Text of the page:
Showing 1–9 of 9
By Maj. Matthew Truax, Test Officer, Intelligence Electronic Warfare Test Directorate, U.S. Army Operational Test Command
WHITE SANDS MISSILE RANGE, New Mexico — Eighteen Soldiers from Fort Hood, Texas, conducted night missions in a GPS degraded environment here using a new Army navigation tool called Mounted Assured Positioning and Timing System (MAPS).
The 3rd Cavalry Regiment Soldiers tested two variants of the MAPS systems on different variations of their Stryker vehicles to help determine the best system for the Army.
1st Lt. Nicholas Layden, a platoon leader with Outlaw Troop, 4th Squadron, appreciated the opportunity to take part in the test.
Operating in a GPS denied environment was new to him.
“The test exposed our Troopers to the future of electronic warfare (EW) and the knowledge gained will be taken back to the force in order to continue to push our Troopers to be more lethal in the 21st century,” he said.
During each of their missions, the 3CR Soldiers were required to navigate in a GPS-denied environment.
This enabled the U.S. Army Operational Test Command’s Intelligence and Electronic Warfare Test Directorate (IEWTD) to determine the capabilities and limitations of the MAPS as 3CR maneuvered through simulated future enemy EW effects.
MAPS is designed to support command and control by replacing the need for multiple GPS devices on a single platform, and it also helps to prevent jamming with an onboard anti-jam antenna.
The system aligns with the Army Futures Command (AFC)-directed requirement to prepare for tomorrow by providing overmatch in multi-domain operational environments.
After spending three weeks with the systems, most Soldiers were ready for the system to be fielded.
1st Lt. Sungkeun Kim of Headquarters and Headquarters Battery, Steel Squadron, 3CR, was especially impressed.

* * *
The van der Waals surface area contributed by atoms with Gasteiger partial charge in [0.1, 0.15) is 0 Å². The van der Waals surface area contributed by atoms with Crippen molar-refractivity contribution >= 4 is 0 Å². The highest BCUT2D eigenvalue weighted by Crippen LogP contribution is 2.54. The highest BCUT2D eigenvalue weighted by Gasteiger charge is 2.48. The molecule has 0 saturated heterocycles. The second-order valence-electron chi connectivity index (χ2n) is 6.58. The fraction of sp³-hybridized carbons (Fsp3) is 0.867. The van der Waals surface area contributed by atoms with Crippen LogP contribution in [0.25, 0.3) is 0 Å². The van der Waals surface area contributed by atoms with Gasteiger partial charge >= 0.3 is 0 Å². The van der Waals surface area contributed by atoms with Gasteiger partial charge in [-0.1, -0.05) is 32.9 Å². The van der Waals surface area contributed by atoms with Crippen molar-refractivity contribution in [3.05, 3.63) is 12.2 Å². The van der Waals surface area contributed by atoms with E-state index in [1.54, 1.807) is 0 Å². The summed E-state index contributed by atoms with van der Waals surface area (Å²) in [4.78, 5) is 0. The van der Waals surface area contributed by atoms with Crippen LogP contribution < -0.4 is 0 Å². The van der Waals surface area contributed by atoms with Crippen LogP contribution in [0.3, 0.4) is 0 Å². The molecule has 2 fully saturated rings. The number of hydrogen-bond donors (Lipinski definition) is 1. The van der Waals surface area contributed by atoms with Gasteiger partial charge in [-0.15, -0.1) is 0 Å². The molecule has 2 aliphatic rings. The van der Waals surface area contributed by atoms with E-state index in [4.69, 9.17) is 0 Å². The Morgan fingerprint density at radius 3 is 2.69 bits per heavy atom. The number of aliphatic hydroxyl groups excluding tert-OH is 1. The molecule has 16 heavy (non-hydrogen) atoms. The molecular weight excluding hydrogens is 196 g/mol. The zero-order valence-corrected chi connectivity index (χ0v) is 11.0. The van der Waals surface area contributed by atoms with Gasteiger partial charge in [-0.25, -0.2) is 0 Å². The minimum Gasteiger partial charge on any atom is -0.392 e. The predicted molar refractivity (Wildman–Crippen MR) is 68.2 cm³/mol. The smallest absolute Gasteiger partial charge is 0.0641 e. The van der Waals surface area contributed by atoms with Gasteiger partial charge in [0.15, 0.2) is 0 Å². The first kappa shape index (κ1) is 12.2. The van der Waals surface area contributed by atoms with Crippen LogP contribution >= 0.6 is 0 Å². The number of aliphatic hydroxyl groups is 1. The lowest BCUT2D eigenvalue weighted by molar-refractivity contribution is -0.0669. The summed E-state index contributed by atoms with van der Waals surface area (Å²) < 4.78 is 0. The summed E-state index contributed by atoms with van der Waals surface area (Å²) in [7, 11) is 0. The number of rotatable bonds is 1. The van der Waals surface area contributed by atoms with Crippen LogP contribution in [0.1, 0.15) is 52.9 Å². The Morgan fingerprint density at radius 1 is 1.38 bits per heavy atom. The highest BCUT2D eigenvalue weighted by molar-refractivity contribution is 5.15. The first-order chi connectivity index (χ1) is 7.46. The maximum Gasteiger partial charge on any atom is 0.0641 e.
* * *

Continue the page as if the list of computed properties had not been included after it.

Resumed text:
“These systems quickly instilled a new sense of confidence with an alternate and unique way to navigate,” he said. “I am excited to see the finished product in the field.”
About the U.S. Army Operational Test Command:
As the Army’s only independent operational tester, enlists the “Total Army” (Active, National Guard, and Reserve) when testing Army, joint, and multi-service warfighting systems in realistic operational environments, using typical Soldiers to determine whether the systems are effective, suitable, and survivable. OTC is required by public law to test major systems before they are fielded to its ultimate customer — the American Soldier.
About the Intelligence Electronic Warfare Test Directorate:
IEWTD executes independent operational testing of intelligence, surveillance, and reconnaissance (ISR); EW; biometrics (BM); and intelligence analysis systems to inform acquisition and fielding decisions for Army and select multiservice warfighting systems. Additionally, IEWTD provides threat and ISR simulation and instrumentation support for internal and external test events.
Showing 1–9 of 12